The History and Significance of the KdV Equation

by Alex Kasman

(with significant editorial advice from Richard Palais)

The Korteweg-de Vries (or simply KdV) Equation:

u_t + 6 u u_x + u_xxx = 0

used in 1895 by D.J. Korteweg and G. de Vries to model water waves in a shallow canal. Their goal was to settle a long-standing question: can a solitary wave (a wave with a single moving "hump", in contrast to the infinite train of peaks one finds in a sine wave) persist under those conditions. Based on his personal observations of such waves since the 1830's, the ship designer John Scott Russell insisted that such waves do occur, but several prominent mathematicians, including Stokes and Airy, were convinced they were impossible.

Korteweg and de Vries proved Russell was correct by finding explicit, closed-form, travelling-wave solutions to their equation that moreover decay rapidly and so represent a highly localized moving hump.

Both the fact that such a solution to a non-linear equation could exist and the fact that one could write it explicitly were later to be recognized as extremely important, but they went relatively unnoticed at the time.

The KdV equation did not receive significant futher attention until 1965, when N. Zabusky and M. Kruskal published the results of their numerical experimentation with the equation. Their computer generated approximate solutions to the KdV equation indicated that any localized initial profile that was allowed to evolve according to the KdV equation eventually consisted of a finite set of localized travelling waves of the same shape as the original solitary waves discovered in 1895. Furthermore, when two of the localized disturbances collided, they would emerge from the collision again as another pair of travelling waves with a shift in phase as the only consequence of their interaction. Since the "solitary waves" which made up these solutions seemed to behave like particles, Zabusky and Kruskal coined the name "soliton" to describe them.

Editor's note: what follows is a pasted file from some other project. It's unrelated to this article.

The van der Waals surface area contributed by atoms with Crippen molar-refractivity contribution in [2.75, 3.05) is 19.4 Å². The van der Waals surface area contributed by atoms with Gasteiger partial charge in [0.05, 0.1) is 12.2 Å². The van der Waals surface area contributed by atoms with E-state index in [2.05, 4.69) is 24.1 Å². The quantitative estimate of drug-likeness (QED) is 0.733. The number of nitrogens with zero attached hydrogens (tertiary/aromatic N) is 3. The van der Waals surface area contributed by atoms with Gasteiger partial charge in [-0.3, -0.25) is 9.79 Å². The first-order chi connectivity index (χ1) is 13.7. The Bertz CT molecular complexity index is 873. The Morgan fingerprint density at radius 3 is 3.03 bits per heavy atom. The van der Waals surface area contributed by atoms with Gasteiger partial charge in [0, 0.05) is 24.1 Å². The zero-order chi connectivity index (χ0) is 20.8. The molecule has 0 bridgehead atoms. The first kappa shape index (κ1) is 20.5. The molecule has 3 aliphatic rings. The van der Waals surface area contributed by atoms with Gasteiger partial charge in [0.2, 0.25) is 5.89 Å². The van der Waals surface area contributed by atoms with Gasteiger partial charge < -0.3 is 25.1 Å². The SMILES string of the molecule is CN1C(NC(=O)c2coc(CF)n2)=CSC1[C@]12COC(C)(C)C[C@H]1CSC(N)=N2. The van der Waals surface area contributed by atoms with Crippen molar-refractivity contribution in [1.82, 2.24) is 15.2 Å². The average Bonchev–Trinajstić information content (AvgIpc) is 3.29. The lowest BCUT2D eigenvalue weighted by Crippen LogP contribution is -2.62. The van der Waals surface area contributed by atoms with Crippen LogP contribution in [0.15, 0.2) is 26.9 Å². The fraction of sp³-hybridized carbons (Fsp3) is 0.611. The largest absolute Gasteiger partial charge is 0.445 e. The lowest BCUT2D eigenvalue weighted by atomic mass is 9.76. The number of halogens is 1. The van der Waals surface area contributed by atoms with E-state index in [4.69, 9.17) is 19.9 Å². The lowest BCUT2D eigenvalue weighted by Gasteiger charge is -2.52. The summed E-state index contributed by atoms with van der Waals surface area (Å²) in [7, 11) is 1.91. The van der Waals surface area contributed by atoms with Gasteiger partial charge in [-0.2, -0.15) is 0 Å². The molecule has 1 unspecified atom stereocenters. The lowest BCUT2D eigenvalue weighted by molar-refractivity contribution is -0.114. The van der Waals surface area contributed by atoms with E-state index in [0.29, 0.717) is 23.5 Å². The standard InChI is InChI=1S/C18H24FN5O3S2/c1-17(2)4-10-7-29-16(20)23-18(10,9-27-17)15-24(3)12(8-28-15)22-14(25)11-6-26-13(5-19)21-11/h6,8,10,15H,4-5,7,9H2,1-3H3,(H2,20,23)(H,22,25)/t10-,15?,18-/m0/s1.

Shortly after that, another remarkable discovery was made concerning the KdV equation. A paper by C. Gardner, J. Greene, M. Kruskal, and R. Miura demonstrated that it was possible to write many exact solutions to the equation by using ideas from scattering theory. In particular, the solutions shown on these pages are exact solutions that can be found by this method. In modern terminology, we would say that they discovered the first integrable non-linear partial differential equation.

Since then many other equations have been found to be integrable and admit soliton solutions. However, the KdV equation is considered the canonical example, in part because it was the first equation known to have these properties.

Note: Although the description given above is the "standard" version of the story, I have come to doubt one piece of it. It has now been recognized that French mathematician Boussinesq had demonstrated the existence of solitary wave solutions to the "KdV equation" many years prior to the paper by Korteweg and de Vries. Perhaps Korteweg and de Vries were unaware of this research and were still attempting to answer the question of whether such solutions to nonlinear equations could exist, in which case the description above is still entirely correct (even though the equation is seemingly misnamed). However, I find it more likely that they knew Boussinesq's research well (they do cite it!) and were instead trying to answer a different question: How are the periodic waves and the solitary waves related? Their paper does answer that question in terms of elliptic functions.

Go to the Soliton Page.

Return to my homepage.